The digital information outputs of the storage and unstuffing circuits 230 to 233 are connected to output junctors 250 to 253 which receive the 34 Mb/s clock signal from each voltage-controlled oscillator 2330 to 2333 respectively. 34 Mb/s digital channels 260 to 263 extend from the output junctors.
The digital output channels of the first demultiplexing stage I' are connected to input junctors 410,3 to 4112,15 of the second demultiplexing stage II'. The same is very similar to the first demultiplexing stage I' except that it demultiplexes four digital input channels into sixteen digital output channels instead of demultiplexing a single digital input channel into four digital output channels. In addition to input junctors 410,3, 414,7, 418,11 and 4112,15, it comprises four demultiplexers 420,3, 424,7, 428,11 and 4212,15, sixteen storage and unstuffing circuits 430 to 4315 and sixteen output junctors 450 to 4515. Output channels 460 to 4615 of the latter junctors have a rate of 8 Mb/s.
Time bases 470,3, 474,7, 478,11 and 4712,15 control the demultiplexers and the storage and unstuffing circuits.
Before describing the digital multiplexer and demultiplexer of the system embodying the present invention, a description will be given of the frame of the 34 Mb/s and 14. Mb/s signals to assist understanding of the structure and operation of the multiplexer and demultiplexer embodying the invention.
FIG. 3 shows the structure of a digital 34 Mb/s signal. The frame comprises four sectors each containing 384 bits, every sector except the first starting with four stuffing indication bits (SIB). The stuffing bits (SB), if any, are in the four bit slots following the stuffing indication bits of the fourth sector. The frame locking signal (exactly 34,816 Mb/s is embodied by the first ten bits of the first sector and is followed by two service bits (SeB). In a frame, the number of information bits originating from the 8 Mb/s signals is Q = 1508, the number of filling bits is P = 24 and the number of stuffing bits is equal to 4. Equation (1) gives by replacing Fs by Fi and by making Fe = 8,435 MHz: ##EQU4##
Fi = 34.368117 Mb/s.
FIG. 4a shows the structure of the 140 Mb/s digital signal. The structure is embodied by a twelve-frame multiframe in which frames Nos. 2, 4, 7, 9, 11 contain systematic stuffing bits and are of the kind shown in FIG. 4b, whereas frames Nos. 1, 3, 5, 6, 8, 10 and 12 do not contain systematic stuffing bits and are of the kind shown in FIG. 4c. The number of bits in a multiframe is:
12 × 2928 = 35,136
FIG. 4b shows a frame which has systematic stuffing. It comprises six sectors each containing 488 bits - i.e. a total of 2928 bits. Each sector except the first starts with 4 stuffing indication bits (SIB) which are bits denoting the presence of stuffing. The first sector starts with a 12-bit frame locking signal (FLS) which is followed by a 4-bit service group (SeB). The final sector comprises systematically 4 stuffing bits (SB).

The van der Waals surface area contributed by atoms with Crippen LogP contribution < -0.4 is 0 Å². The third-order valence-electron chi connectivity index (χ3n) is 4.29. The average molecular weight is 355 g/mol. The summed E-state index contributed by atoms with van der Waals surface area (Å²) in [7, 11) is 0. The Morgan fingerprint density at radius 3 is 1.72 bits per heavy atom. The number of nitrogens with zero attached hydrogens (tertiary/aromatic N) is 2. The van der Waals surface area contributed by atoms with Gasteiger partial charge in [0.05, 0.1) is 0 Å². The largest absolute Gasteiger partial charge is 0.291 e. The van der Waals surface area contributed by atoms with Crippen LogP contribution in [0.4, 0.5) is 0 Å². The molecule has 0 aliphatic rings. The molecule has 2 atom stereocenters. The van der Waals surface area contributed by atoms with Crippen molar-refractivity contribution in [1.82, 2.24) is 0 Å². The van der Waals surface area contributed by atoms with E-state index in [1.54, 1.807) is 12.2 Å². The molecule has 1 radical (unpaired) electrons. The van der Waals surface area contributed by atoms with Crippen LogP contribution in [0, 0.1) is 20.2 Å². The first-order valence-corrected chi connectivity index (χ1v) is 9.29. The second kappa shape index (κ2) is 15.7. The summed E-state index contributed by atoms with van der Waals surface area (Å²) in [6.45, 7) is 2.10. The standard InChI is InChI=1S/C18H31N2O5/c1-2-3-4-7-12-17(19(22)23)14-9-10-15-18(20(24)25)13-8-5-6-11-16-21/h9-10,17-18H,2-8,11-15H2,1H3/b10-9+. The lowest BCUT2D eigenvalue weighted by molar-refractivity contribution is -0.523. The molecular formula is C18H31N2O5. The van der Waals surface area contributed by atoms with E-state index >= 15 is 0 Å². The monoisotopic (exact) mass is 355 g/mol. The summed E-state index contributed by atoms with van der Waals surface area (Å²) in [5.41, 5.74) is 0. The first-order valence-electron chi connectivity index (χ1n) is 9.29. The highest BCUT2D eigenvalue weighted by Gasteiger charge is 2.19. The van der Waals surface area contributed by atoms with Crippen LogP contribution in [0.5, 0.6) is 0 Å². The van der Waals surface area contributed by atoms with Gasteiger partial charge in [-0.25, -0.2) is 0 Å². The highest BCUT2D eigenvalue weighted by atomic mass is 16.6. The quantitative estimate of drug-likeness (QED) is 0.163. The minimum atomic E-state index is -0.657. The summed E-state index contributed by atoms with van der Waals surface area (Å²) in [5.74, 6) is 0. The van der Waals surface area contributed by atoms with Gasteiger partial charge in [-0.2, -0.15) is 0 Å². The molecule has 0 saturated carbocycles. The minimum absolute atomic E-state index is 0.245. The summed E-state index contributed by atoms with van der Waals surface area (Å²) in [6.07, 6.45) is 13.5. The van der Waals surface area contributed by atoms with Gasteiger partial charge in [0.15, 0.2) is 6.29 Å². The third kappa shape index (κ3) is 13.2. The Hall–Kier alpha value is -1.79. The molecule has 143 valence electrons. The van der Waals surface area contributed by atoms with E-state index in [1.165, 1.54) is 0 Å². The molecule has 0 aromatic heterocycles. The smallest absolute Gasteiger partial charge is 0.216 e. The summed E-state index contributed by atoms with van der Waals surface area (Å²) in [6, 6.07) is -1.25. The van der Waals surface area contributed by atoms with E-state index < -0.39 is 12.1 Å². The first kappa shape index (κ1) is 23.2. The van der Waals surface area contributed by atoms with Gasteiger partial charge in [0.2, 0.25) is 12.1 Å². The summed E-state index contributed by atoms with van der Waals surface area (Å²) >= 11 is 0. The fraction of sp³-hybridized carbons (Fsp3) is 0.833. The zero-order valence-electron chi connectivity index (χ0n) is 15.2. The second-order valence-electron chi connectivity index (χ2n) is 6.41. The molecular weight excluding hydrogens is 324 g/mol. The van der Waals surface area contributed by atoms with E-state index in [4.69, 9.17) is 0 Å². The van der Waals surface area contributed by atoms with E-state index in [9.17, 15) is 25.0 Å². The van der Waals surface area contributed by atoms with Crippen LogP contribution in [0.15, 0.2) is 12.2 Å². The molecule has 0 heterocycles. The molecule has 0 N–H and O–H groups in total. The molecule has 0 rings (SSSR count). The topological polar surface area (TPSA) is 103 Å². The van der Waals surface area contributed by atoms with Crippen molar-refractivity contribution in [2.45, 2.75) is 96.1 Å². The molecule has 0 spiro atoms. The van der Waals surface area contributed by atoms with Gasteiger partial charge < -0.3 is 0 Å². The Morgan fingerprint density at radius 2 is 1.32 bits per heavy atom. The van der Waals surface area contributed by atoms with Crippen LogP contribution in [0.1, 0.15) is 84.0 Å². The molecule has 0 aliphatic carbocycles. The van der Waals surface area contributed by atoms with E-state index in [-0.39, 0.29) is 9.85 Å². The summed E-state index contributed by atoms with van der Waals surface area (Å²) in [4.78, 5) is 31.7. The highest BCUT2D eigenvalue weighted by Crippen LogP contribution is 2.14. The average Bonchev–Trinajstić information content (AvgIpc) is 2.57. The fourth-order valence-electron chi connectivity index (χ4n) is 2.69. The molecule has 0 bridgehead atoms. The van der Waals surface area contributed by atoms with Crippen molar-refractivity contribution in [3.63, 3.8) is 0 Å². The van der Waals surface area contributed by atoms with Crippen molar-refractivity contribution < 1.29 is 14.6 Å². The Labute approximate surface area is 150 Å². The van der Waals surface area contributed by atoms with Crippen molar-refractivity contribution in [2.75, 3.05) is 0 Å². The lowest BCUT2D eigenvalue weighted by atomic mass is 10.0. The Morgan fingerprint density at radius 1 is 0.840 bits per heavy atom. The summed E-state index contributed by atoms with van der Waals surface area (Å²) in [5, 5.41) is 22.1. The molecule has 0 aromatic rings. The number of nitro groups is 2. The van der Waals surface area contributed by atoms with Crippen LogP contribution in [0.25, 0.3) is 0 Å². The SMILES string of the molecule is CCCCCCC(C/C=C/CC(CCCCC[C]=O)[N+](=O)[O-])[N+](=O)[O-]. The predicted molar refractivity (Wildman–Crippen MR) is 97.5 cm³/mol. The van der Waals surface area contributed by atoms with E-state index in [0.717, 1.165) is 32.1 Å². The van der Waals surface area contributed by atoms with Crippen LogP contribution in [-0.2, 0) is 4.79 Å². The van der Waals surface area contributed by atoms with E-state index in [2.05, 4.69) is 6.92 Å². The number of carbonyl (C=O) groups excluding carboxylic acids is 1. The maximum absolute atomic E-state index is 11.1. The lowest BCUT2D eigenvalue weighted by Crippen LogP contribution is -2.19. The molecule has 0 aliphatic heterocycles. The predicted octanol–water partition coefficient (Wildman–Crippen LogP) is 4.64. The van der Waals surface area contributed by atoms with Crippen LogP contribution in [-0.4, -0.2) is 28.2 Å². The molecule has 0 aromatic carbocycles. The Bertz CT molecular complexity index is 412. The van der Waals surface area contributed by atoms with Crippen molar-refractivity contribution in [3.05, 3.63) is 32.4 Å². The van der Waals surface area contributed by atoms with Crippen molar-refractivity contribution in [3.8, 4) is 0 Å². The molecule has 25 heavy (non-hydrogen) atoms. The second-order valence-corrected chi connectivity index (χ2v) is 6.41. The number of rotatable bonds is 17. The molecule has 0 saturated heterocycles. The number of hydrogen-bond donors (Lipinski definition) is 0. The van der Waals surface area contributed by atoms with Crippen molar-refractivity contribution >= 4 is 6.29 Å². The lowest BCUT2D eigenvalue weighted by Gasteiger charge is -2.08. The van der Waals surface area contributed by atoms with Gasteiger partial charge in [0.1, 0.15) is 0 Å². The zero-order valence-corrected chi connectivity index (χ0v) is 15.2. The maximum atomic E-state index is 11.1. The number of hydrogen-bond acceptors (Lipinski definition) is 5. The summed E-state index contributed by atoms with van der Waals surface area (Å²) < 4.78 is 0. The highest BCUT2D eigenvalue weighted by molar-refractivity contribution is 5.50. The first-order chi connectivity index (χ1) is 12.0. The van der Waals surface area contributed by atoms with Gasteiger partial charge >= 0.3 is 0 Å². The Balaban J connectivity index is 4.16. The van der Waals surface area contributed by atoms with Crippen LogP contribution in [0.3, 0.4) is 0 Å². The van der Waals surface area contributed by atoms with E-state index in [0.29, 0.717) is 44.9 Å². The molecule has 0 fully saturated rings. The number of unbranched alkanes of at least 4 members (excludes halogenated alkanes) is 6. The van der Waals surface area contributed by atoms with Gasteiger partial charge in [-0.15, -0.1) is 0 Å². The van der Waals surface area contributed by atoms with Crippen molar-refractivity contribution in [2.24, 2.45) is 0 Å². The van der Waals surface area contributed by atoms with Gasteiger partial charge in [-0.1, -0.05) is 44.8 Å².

FIG. 4c shows an unstuffed frame; it is similar to the stuffed frame of FIG. 4b except that the stuffing indication on bits (SIB) are bits denoting the absence of stuffing and the final sector has no stuffing bits (SB). In a multiframe, the number of information bits originating from the 34 Mb/s signal is Q = 34684, the number of filling bits is P = 432 and the number of stuffing bits is equal to 20. Equation (1) gives by making Fi = 34.368117 Mb/s: ##EQU5##
Fs = 139.264000 Mb/s.
Referring to FIG. 5, the multiplexer embodying the present invention is distinguished from the prior art multiplexer by the absence of output junctors 50,3, 54,7, 58,11 and 512,15, the absence of input junctors 120, 121, 122 and 123 and the absence of numbering and stuffing circuits 130, 131, 132 and 133. The outputs of the multiplexers 40,3, 44,7, 48,11 and 412,15 are directly connected to the inputs of multiplexer 14. Further, the multiplexer embodying the invention has just a single time base 57.
The single time base 57 has to provide the 140 Mb/s multiframe and the 34 Mb/s frames - i.e. it must be adapted for the systematic or non-systematic insertion of the following signals: For the 140 Mb/s multiframe
frame locking signal and service bits (FLS + SeB): 12 + 4 = 16 bits
stuffing indication bits (SIB): 4 "
stuffing bits (SB): 4 " the insertion of all these signals being systematic. For the 34 Mb/s frame
frame locking signal and service bits (FLS + SeB): 10 + 2 = 12 bits
stuffing indication bits (SIB): 4"4 "
stuffing bits (SB): 4 " the first two signals being inserted systematically and the third signal being inserted as required.